“But the expectation and the pressure is still there. And seeing the teammates battle it out for the Olympics spot made me feel a bit sick. It is so hard to have only one athlete to be selected but it is always a great fight and I think the Europeans will be up in the next few months with their selections too, so everyone was really in tune with what was happening here,” Fox added.

C1 Women Podium - Photo JGRImages

C1 Women Podium – Photo JGRImages

U23 paddlers Kate Eckhardt (TAS) and Noemie Fox (NSW) also made Sunday’s women’s C1 final with racing counting towards U23 and World Cup team selections.

Eckhardt, who finished ninth in Saturday’s K1 final, wrapped up the weekend with a fifth place in the women’s C1 and was happy with her overall performance.

“I was pretty lucky to scrape through to the final in tenth. I had few penalties in the semi-final which I was hoping to fix up and I manage to put down a clean run with a couple of small errors in the final. But overall, I was really happy with how I paddled. I managed to finish fifth overall, second Australian, first under twenty-three so I was really happy to get in that position and put down a solid run,” Eckhardt said.

Kate Eckhardt - Photo JGR Images

Kate Eckhardt – Photo JGR Images

Noemie Fox missed out on yesterday’s K1 final, but finished sixth in the C1 final after two gate touches and four seconds in penalties. Her raw time, without the gate touches, would have seen her in second place.

“It’s mixed feelings after making the final in C1 but just missing out in K1. Today, in the C1 I had a great raw time, a very fast run but too many penalties (four seconds) so that pushed me back a little bit. It’s hard to finish on a “not very satisfactory run” but there’s lots to take away and I am looking forward to do the world cups and my last under twenty three world champs,” Fox said.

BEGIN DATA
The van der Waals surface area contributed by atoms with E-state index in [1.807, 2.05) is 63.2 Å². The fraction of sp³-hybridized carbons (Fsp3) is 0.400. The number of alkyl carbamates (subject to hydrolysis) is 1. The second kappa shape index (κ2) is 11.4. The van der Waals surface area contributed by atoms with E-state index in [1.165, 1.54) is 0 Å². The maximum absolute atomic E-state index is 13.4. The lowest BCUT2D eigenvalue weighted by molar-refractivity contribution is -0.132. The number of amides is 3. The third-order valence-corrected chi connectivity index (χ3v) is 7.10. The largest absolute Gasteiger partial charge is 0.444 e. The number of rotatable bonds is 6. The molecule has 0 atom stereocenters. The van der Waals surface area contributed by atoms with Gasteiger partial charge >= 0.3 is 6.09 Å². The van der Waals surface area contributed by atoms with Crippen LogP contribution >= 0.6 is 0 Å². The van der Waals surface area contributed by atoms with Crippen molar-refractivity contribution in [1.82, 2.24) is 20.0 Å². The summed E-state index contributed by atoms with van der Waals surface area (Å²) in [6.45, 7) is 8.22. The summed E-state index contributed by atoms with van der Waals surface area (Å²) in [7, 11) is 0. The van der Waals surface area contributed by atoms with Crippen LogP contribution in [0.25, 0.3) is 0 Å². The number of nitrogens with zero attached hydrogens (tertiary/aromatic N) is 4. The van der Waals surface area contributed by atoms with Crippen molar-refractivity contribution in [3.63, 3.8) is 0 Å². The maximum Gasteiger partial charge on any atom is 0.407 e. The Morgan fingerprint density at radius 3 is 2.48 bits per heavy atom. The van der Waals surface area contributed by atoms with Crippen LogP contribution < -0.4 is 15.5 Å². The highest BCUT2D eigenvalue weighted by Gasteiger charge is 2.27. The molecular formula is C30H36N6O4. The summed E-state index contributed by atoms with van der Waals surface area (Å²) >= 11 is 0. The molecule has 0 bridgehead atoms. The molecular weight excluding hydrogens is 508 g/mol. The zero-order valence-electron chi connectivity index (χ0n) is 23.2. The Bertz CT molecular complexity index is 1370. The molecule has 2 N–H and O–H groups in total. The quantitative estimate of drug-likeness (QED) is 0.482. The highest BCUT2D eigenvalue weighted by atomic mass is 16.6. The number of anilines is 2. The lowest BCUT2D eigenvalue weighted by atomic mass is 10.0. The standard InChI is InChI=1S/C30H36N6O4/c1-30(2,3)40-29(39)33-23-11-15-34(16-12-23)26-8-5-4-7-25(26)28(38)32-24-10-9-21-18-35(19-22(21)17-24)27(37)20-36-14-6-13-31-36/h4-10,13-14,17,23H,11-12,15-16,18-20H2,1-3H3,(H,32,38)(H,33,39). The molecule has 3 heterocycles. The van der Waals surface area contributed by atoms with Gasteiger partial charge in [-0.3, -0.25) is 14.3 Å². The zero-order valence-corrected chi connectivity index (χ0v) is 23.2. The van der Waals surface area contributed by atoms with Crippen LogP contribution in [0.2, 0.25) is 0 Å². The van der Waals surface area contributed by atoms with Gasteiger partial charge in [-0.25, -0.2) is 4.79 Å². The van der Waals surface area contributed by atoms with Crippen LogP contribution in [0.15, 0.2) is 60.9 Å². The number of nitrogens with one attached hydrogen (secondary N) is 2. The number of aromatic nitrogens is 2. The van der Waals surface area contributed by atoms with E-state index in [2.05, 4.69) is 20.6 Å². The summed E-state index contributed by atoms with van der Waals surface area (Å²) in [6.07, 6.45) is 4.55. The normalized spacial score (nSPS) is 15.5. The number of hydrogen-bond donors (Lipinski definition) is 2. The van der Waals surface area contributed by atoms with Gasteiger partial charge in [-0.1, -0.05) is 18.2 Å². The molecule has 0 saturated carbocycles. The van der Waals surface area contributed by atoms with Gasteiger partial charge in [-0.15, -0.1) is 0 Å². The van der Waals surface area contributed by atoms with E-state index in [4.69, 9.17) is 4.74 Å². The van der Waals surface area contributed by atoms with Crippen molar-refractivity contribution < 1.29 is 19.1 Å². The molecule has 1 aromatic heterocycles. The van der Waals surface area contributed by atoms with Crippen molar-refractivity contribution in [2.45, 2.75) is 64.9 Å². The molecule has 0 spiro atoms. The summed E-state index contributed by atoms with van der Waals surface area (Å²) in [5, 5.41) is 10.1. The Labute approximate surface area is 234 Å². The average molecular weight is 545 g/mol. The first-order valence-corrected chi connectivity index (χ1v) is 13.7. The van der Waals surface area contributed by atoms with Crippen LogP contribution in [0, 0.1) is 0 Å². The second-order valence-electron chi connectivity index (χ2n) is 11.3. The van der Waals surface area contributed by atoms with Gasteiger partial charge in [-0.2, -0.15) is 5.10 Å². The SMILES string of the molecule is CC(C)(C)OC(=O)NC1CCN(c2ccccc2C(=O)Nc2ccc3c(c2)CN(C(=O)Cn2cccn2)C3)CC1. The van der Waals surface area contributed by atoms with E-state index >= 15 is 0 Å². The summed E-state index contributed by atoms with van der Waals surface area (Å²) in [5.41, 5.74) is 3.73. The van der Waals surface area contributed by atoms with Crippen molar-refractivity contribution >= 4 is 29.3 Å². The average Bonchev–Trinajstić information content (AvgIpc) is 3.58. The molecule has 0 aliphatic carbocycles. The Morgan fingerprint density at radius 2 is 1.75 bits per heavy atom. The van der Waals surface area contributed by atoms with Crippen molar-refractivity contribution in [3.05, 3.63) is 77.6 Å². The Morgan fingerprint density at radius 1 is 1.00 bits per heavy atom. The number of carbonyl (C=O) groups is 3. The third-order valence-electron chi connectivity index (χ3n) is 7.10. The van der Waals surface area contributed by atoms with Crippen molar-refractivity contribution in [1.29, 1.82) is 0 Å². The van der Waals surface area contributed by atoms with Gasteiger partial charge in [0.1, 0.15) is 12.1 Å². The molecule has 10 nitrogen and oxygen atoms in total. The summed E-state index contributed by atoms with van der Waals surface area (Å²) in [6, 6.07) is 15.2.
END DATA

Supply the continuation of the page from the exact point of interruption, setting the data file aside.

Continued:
Like everyone else, Olympic selection left its mark with everyone feeling the emotions of those missing out.

“I lived it too much I think and I was with them (the guys) all the way and the emotion was a lot to take. Our Australians, the New Zealanders, they are all such great paddlers and they would all do an incredible job. So many of them could have made it but in the end it is the best that come out on top and I think it is really hard to go through that process . It definitely is a though sport,” Noemie Fox added about the tough selection process in canoe slalom which only allows one athlete per country.

Noemie Fox - Photo Col Boyd

Noemie Fox – Photo Col Boyd

Wrapping up the Australian Open Canoe Slalom meant the end of the domestic racing season for Australia’s canoe slalom paddlers, with athlete now returning to training and preparing for the international season ahead.

“I have got this month at home and then we head to Tokyo at the end of March for our first training camp this year on the Olympic course and then from there, there will be quite a few camps and back and forth between here and Tokyo. Then the world cup races will start in June and we will be in Tokyo before we know it, so it is going to be a busy year,” Jessica Fox explained the season ahead.